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Extreme Makeover: AFT Edition

Folks have been fawning over Randi Weingarten’s seeming embrace of education reform since her National Press Club speech in November, and Dana Goldstein has a must-read profile of the AFT/UFT president in the latest American Prospect.

Weingarten’s media makeover has served her well, leading many to do as Goldstein has and give her credit for talking the talk.

But that’s not the whole story.

For reformers, the real definition of reform – which we helped give life to in 1993 – is much more cut and dry than what is expounded here. Quite simply:

– The status quo embraces the existing system, and while members of the status quo will often advocate for policy or program changes, none of what they endorse will fundamentally change the balance of power between producer and consumer.

– Conversely, real reformers seek to fundamentally replace what is known as the school system with a system of schools that is accountable to those in power at each school, as well as to the parents, in whose hands the ultimate fate of their children depends.

By this definition, Randi Weingarten doesn’t even approach the notion of a reformer. On the continuum between status quo and reform, she has barely passed go.

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Not So Fast (Part 2)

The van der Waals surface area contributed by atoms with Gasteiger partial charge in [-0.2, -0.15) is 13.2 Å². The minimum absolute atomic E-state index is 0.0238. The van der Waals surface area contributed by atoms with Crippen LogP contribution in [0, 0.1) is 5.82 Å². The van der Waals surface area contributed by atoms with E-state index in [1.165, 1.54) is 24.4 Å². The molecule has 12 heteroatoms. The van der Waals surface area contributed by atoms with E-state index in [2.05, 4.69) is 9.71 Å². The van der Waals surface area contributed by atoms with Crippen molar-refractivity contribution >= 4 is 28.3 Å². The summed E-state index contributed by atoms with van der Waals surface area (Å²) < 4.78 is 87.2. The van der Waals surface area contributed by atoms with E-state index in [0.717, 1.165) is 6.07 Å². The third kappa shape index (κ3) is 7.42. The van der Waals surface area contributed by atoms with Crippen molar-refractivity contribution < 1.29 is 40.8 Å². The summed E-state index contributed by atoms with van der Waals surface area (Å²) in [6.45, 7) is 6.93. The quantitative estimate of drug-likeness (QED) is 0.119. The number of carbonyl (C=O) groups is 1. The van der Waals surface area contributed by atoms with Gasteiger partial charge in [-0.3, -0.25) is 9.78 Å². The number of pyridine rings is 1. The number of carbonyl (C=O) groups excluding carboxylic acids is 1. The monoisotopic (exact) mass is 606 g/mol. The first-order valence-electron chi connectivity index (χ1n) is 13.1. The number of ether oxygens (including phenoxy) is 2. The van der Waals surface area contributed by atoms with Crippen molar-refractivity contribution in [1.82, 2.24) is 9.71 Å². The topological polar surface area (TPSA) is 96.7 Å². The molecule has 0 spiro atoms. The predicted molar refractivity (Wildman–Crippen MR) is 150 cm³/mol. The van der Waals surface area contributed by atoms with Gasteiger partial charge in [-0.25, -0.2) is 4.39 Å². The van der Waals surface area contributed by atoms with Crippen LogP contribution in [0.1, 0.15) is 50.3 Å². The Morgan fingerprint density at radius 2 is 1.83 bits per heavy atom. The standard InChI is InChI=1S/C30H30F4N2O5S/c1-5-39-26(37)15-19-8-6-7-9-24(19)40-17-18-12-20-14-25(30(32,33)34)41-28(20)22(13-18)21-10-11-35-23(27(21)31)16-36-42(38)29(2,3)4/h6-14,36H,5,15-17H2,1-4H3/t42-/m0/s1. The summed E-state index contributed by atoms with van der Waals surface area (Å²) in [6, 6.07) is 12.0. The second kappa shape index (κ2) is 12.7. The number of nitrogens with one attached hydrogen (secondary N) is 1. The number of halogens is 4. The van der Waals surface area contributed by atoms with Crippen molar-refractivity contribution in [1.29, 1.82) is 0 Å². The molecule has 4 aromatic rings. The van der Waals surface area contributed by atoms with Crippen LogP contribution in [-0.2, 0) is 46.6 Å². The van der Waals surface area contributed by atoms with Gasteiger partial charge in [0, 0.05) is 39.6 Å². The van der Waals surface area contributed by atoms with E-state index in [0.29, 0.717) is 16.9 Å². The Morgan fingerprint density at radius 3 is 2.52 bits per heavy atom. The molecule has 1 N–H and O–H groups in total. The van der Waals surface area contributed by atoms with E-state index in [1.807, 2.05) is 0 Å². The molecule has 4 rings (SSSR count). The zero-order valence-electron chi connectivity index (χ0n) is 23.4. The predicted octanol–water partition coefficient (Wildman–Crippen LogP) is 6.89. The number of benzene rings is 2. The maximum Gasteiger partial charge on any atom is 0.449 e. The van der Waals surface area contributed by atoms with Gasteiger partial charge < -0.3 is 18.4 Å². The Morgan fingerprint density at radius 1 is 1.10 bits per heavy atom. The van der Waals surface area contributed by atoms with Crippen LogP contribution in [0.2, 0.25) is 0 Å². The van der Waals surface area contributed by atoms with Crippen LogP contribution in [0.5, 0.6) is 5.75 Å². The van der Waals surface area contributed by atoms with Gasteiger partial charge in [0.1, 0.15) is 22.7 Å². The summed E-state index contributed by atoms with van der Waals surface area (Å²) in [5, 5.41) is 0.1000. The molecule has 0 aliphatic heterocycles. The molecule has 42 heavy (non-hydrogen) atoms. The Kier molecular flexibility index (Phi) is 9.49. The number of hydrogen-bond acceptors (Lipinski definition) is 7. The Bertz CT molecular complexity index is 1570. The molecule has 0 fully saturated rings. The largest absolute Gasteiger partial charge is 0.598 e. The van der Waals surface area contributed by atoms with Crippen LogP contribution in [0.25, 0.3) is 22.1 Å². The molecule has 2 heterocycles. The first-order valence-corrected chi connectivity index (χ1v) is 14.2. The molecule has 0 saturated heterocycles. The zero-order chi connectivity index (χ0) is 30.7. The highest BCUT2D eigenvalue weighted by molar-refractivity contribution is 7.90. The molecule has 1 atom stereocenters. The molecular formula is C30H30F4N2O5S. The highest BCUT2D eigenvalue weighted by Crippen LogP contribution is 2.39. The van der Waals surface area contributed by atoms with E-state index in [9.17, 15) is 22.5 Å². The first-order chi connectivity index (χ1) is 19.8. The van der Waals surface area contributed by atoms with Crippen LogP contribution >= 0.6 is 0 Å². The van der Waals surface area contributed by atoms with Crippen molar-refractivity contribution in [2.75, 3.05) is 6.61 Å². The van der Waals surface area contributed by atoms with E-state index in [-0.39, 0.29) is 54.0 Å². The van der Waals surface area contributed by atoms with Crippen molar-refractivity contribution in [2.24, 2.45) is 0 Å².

DomeNewsweek’s Jonathan Alter was ahead of the reform curve in media coverage back when it was not a popular thing to do. He’s been an avid fan of great models that provide at least some power to parents, and lots of freedom from bureaucracy. He understands the problems with unions. He even uses the language I put forth four years ago when talking about what was once called “traditional” public education and instead describes it as “conventional,” which is more to the point.

Alter’s column this week puts some heft behind the selection of Denver, CO superintendent Michael Bennet to be Ed Secretary. Could we really have another Bennett in that office? We could have a lot of fun with comparisons, but for now, we’re struck by the uncritical gaze that the otherwise keen Alter has given to both Bennet – and his interviewee of the week – Bill Gates.

Both in Alter’s estimation are reformers. He says Gates told him he believes in merit pay – and yet I’m not fully aware of any policy groups that strongly push for performance based pay changes in law which Gates is throwing money behind. The Gates Foundation is financially and morally supportive of the work of Michelle Rhee and Joel Klein and clearly Michael Bennet. But what superintendents can do is limited unless their state legislatures make it easier for them to free teachers from contract rules that limit pay and operational structures. Put in layman’s terms, it is state law that often dictates what supers do – state laws that teachers’ unions fiercely lobby for and against. We’re all for in-system reform – but one shouldn’t expect every super to be as heroic – or crazy – as reformers

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